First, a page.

Commercial real estate landlords, regardless of their vacancy, don’t have to be excited to rent to just anybody.
Sophisticated landlords can get downright picky.
This isn’t necessarily a reflection of discrimination towards any type of tenant, however.
Selling the dream
Landlords need to understand or at least reasonably believe a tenant has a good business plan.
Some will ask to scrutinize earning projections and ask for greater security if they are not convinced.
It is part of a broker’s job to assist the Tenant in presenting their business opportunity in the best light.
I will often ask for a copy of business plans provided to financiers as that is a language many landlords can identify with.
In instances where the tenant may exist in another location already, I will encourage the landlord to pop in and see the business in action.
Simply asking a landlord to blindly believe in a tenant’s vision can be leaving too much assumption at the table.
Ghosts of tenant past
You can safely assume, that they’ve seen it all and heard every excuse.
We all have history and landlords bring their past tenant relationships into a lot of their decision making.
Interaction with those tenancies may have impacted a landlord’s opinion of like businesses, be that fair or not.
They will certainly have less enthusiasm for the same use If he or she has any sour taste for a specific type of retailer.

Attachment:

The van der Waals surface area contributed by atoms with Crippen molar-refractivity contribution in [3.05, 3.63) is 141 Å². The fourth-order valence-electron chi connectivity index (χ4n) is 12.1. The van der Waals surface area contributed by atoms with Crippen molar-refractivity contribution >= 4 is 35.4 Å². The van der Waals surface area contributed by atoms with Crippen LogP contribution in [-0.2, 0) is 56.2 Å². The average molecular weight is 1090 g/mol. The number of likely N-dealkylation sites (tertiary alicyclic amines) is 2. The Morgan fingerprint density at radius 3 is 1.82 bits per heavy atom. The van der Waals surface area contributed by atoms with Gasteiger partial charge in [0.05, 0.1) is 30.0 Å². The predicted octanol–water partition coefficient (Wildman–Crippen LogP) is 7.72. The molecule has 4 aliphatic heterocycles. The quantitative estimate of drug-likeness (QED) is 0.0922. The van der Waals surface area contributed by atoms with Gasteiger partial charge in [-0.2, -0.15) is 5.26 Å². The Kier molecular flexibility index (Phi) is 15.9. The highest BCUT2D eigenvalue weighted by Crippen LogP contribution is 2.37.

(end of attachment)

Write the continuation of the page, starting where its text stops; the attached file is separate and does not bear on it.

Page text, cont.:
My best advice to tenants is to present their best foot forward and provide any positive information they can about the business before any questions come up.
Tenants need to be prepared to explain knowledgably about why their concept is different than others that may have failed before them.
Tenants should showcase why their business is unique, providing as much information possible regarding the appropriate planning and funding in place.
It’s a jungle out there
I have not been shy of my love of dogs and I suppose most other animals are fine.
There are many landlords, however, that would not share that opinion.
Animal-based businesses are some of the hardest tenants to place.
I recommend to these tenants that they address any issues a landlord may typically have ahead of being asked for them.
Odour, noise, and neighbouring tenants are items that come up often in animal related industries.
If a tenant is able to present their plan pre-emptively addressing these concerns, it can demonstrate not only that they’re cognizant of them but that they don’t want to create more.
The landlord is left holding the proverbial bag, after all.
He or she cannot sacrifice the comfort of other tenants to fill vacancy; the best tenant is the tenant they already have.
It can seem discouraging, even as a broker, to be turned down based on use of property.
Outside of building a rock-solid plan, I can only advise that patience is often required.
There is a space for everyone even if it’s not here today.
Posted by Kelly Macsymic